Image Credit: Magnus Manske (Flickr)
Recent advances in genetic data analysis continue to provide the ability to reveal some amazingly detailed (and previously unattainable) information about species’ evolutionary history. In this recent study from Molecular Ecology, Dr. Ryan Garrick and colleagues use a variety of genetic data taken from Galápagos tortoises in combination with approximate Bayesian computation (ABC) analyses to document lineage fusion, a traditionally-neglected explanation for radiations in island species.
Yet the importance of fusion events in evolutionary radiations is likely underestimated because incipient lineages tend to fuse so rapidly that the underlying processes are seldom caught in the act, and so empirical evidence appears sparse (Fitzpatrick et al. 2009).
Galápagos giant tortoises provide a particularly interesting example by providing a valuable complement to the extensively documented radiations of Darwin’s finches. Now both enigmatic groups show evidence for reticulate evolutionary histories.
We suggest that, as for Darwin’s finches (Grant et al. 2005), hybridization among Galápagos giant tortoises has been a recurrent feature of their adaptive radiation.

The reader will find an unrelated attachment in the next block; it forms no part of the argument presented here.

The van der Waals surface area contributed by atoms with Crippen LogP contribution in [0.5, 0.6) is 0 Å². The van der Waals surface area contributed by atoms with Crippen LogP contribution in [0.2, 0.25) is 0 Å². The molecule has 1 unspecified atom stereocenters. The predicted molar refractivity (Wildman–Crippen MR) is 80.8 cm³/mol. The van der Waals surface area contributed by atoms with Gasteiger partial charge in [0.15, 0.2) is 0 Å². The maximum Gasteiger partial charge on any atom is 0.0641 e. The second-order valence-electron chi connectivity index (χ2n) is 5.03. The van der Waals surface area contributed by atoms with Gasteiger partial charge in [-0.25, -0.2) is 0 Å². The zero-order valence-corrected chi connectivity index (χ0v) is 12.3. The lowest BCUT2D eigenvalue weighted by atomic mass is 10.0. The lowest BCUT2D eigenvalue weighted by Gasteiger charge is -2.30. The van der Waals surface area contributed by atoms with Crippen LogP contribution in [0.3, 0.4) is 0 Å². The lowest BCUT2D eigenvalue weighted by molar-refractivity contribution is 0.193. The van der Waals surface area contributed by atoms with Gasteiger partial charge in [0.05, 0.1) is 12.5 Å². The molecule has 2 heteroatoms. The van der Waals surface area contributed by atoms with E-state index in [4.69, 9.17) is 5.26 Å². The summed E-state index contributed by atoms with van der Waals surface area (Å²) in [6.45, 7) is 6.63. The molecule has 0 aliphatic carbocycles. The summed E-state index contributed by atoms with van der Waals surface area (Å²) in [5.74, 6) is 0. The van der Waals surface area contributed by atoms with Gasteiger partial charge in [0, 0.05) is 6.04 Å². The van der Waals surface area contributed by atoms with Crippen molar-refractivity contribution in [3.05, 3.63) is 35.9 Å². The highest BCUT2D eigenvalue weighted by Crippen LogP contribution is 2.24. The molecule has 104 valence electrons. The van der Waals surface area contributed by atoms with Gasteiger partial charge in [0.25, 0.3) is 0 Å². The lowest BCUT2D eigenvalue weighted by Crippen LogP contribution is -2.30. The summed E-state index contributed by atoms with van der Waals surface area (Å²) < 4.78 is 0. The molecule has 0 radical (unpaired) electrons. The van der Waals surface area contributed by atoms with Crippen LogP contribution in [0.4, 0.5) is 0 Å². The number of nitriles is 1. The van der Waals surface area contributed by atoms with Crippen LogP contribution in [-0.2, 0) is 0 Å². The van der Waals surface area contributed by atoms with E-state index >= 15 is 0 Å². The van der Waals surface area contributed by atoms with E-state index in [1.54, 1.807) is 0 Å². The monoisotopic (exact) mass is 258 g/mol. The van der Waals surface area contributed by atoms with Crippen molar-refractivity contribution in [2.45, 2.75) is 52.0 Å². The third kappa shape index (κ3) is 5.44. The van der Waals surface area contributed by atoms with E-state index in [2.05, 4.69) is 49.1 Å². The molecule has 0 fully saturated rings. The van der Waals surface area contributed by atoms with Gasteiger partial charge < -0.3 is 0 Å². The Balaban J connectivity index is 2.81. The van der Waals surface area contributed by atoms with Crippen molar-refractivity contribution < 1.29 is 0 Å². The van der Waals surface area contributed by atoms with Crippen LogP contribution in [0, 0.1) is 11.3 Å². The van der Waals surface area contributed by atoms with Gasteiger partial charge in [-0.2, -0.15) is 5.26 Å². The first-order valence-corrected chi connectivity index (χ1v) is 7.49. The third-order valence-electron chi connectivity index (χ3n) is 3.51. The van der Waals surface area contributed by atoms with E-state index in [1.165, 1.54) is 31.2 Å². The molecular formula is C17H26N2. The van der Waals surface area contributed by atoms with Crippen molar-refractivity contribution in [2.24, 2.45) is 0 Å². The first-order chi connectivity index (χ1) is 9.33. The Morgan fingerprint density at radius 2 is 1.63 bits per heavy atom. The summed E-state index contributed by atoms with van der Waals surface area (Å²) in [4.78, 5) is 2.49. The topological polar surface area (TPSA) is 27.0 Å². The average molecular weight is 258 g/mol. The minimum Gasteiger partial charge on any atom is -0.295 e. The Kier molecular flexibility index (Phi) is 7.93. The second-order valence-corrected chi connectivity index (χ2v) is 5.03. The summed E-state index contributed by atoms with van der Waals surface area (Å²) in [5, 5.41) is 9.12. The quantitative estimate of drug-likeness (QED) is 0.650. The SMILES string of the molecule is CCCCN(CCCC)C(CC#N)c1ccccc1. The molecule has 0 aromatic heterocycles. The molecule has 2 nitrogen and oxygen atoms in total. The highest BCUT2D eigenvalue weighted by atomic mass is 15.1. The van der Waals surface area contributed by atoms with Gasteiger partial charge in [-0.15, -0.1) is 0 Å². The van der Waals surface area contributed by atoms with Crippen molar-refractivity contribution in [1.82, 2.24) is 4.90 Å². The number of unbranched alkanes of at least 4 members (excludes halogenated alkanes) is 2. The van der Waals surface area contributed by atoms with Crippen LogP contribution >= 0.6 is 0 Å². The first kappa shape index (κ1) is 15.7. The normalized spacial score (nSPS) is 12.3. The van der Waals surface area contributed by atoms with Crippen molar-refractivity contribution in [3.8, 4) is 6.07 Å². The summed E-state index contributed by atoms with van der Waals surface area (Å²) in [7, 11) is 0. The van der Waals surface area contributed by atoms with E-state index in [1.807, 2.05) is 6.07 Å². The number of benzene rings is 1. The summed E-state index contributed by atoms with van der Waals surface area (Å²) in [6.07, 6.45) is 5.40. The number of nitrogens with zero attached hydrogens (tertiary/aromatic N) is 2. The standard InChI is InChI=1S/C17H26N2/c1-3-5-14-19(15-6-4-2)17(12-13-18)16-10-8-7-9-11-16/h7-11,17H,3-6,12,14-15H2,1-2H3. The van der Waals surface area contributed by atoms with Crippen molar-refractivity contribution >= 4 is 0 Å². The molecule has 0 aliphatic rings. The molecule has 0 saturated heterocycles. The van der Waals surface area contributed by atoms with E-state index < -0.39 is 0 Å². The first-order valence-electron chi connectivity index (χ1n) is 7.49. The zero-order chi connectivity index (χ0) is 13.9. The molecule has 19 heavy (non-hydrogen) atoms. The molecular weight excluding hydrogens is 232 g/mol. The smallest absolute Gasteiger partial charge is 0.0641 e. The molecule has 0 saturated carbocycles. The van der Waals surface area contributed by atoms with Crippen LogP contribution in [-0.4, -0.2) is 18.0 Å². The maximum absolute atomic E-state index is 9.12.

Fitzpatrick B.M., D Kevin Kump, H Bradley Shaffer, Jeramiah J Smith & S Randal Voss (2009). Rapid fixation of non-native alleles revealed by genome-wide SNP analysis of hybrid tiger salamanders, BMC Evolutionary Biology, 9 (1) 176. DOI: http://dx.doi.org/10.1186/1471-2148-9-176
Garrick R.C., Michael A. Russello, Chaz Hyseni, Danielle L. Edwards, James P. Gibbs, Washington Tapia, Claudio Ciofi & Adalgisa Caccone (2014). Lineage fusion in Galápagos giant tortoises, Molecular Ecology, 23 (21) 5276-5290. DOI: http://dx.doi.org/10.1111/mec.12919
Grant P., B. Rosemary Grant, & K. Petren (2005). Hybridization in the Recent Past, The American Naturalist, 166 (1) 56-67. DOI: http://dx.doi.org/10.1086/430331